First steps in track building and P4.

Help and advice for those starting in, or converting to P4 standards. A place to share modelling as a beginner in P4.
seanmcs
Posts: 34
Joined: Wed Dec 10, 2008 12:57 am

Re: First steps in track building and P4.

Postby seanmcs » Fri Sep 11, 2020 9:07 am

Well, we had this conversation about a year ago. There seems to be no doubt that the current die used by some if not all rail vendors has a thicker web than the previous iterations. Hence the current crop of plastic chairs are always splayed. Particularly if you want to preserve the inward tilt of the rail in the chairs, something needs to give. Whether it is the rail die, or the chair moulds, I do not know. How about the P4 leadership acceptinhg a challenge?

Sean in Sydney

User avatar
David Thorpe
Posts: 931
Joined: Tue Oct 21, 2008 11:13 pm

Re: First steps in track building and P4.

Postby David Thorpe » Fri Sep 11, 2020 9:35 am

Terry Bendall wrote:
Noel wrote:but have come across suggestions that they can hold the rail head vertical, which results in instant gauge narrowing when you remove them, as the chairs adopt their designed 1:20 inclination,


I have to say that I have never found this. If the chairs are glued to the sleepers and the gauges left in place whilst the glue dries then the top of the rail should be in gauge when the gauges are removed. It does of course mean that you either need quite a lot of gauges and progress will be slow. I always use the triangular gauge when making track.


I did find it the hard way. I built quite a number of points using the usual gauges with plastic chairs and ply sleepers, and ended up having to adjust or rebuild many of them because the rails canted inwards after construction, thereby effectively narrowing the gauge. Some I remedied by doing as Philip suggests, ie "soldered upright rail on the pointwork. Ply sleepers, rivets every two or three sleepers, with plastic chairs cut in half and glued either side of the rail. The rivets will hold the rail very securely and the plastic chairs glued either side won’t let the rail go anywhere either. Being cut in half means that they can’t force the rail out of gauge", and that's what I'll do from the start next time I have to build some points. I believe the problem can be helped by use of the Society's Mint gauge, though I haven't as yet tried one myself. If someone was to offer plastic chairs that held the rail upright instead of this business of a prototype cant that might be fine in the prototype but is not in 4mm, I'd be in the queue to buy them.

DT
Last edited by David Thorpe on Fri Sep 11, 2020 2:57 pm, edited 1 time in total.

User avatar
John Donnelly
Web Team
Posts: 758
Joined: Fri Mar 16, 2012 7:03 pm

Re: First steps in track building and P4.

Postby John Donnelly » Fri Sep 11, 2020 9:38 am

seanmcs wrote:Well, we had this conversation about a year ago.


And here it is: viewtopic.php?f=40&t=6083&hilit=chairs

John

JFS
Posts: 729
Joined: Wed Dec 16, 2009 3:47 pm

Re: First steps in track building and P4.

Postby JFS » Fri Sep 11, 2020 11:58 am

Terry Bendall wrote:
Noel wrote:but have come across suggestions that they can hold the rail head vertical, which results in instant gauge narrowing when you remove them, as the chairs adopt their designed 1:20 inclination,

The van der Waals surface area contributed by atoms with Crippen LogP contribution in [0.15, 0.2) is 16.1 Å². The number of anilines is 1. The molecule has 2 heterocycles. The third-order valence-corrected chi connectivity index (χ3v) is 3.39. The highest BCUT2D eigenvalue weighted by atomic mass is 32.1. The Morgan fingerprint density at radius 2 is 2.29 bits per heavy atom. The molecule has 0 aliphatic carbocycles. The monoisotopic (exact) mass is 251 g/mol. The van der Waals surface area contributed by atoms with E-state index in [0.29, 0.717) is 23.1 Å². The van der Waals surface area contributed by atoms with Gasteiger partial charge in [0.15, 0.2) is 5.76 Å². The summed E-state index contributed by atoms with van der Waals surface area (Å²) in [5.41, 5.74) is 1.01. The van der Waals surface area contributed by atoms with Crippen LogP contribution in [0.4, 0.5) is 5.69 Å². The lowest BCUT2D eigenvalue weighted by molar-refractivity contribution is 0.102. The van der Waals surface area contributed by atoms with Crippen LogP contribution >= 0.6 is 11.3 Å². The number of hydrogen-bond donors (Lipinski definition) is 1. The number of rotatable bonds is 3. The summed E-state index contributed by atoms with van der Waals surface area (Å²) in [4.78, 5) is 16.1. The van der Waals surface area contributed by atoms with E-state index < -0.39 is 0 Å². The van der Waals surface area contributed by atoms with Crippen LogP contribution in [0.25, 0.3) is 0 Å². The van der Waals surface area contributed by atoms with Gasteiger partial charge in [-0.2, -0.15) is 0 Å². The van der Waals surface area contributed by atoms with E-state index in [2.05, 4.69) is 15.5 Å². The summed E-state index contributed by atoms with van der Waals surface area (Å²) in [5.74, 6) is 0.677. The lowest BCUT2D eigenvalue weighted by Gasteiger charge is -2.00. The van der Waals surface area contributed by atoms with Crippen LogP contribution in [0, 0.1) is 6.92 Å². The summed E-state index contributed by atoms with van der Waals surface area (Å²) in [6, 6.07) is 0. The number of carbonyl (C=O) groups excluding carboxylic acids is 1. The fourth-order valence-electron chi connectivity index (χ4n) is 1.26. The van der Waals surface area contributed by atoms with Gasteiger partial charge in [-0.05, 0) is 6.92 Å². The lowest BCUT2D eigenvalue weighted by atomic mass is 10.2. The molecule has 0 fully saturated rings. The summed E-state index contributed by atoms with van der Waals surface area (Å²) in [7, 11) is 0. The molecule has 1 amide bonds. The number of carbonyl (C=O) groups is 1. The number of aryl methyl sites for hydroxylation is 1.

I have to say that I have never found this. If the chairs are glued to the sleepers and the gauges left in place whilst the glue dries then the top of the rail should be in gauge when the gauges are removed. It does of course mean that you either need quite a lot of gauges and progress will be slow. I always use the triangular gauge when making track.

Terry Bendall


You have definitely been 'lucky' here Terry as the effect is very real, and the principle which Noel describes is the cuase - any guage which holds the rail vertically whilst 1:20 chairs are glued will result in guage narrowing due to the rail springing to 1:20. And it is not insignificant.

I think it actually depends on the particular type of Guage(s) used (and how worn they are!). Not all guages of any particular type will cause the effect and indeed, the thickness of the rail head is also very far from a constant factor. (Compare the DDC Stainless steel rail - which is excellent - with C&L rail and you will find a measurable difference, and the old Studiolith rail is the narrowest of the lot)

I think the worst culprits are the types of guages which use powerful springs to grip the rails (The 'C&L' Guage is of this type though I would not wish to single it out for vilification!). Most of these guages have a means of reducong the spring pressure which is a big help - though then it is easy to go over-guage though this is less of a problem within reason. It is also probably true that the affect is much less pronounced when a hybrid chair/solder construction is used - an approach which has merits in my view.

Some years ago, I did a track demo at the 101 Not Out event and I had several people ask about why they ended up with narrow guage track and this turned out to be the common factor between them all - it was quite learning point for me - and since then I have always pointed it out whenever the discussion turns round to plastic chaired track.

Best Wishes,

CornCrake
Posts: 112
Joined: Sat Dec 05, 2015 2:03 pm

Re: First steps in track building and P4.

Postby CornCrake » Fri Sep 11, 2020 2:27 pm

I recently purchased 2 tri-angular gauges from P4 stores.
I had to return one of them because it was impossible to fit the rail head into one of the legs.
Jeremy Suter very promptly replaced it.

So I now have 2 gauges that work, but there are differences.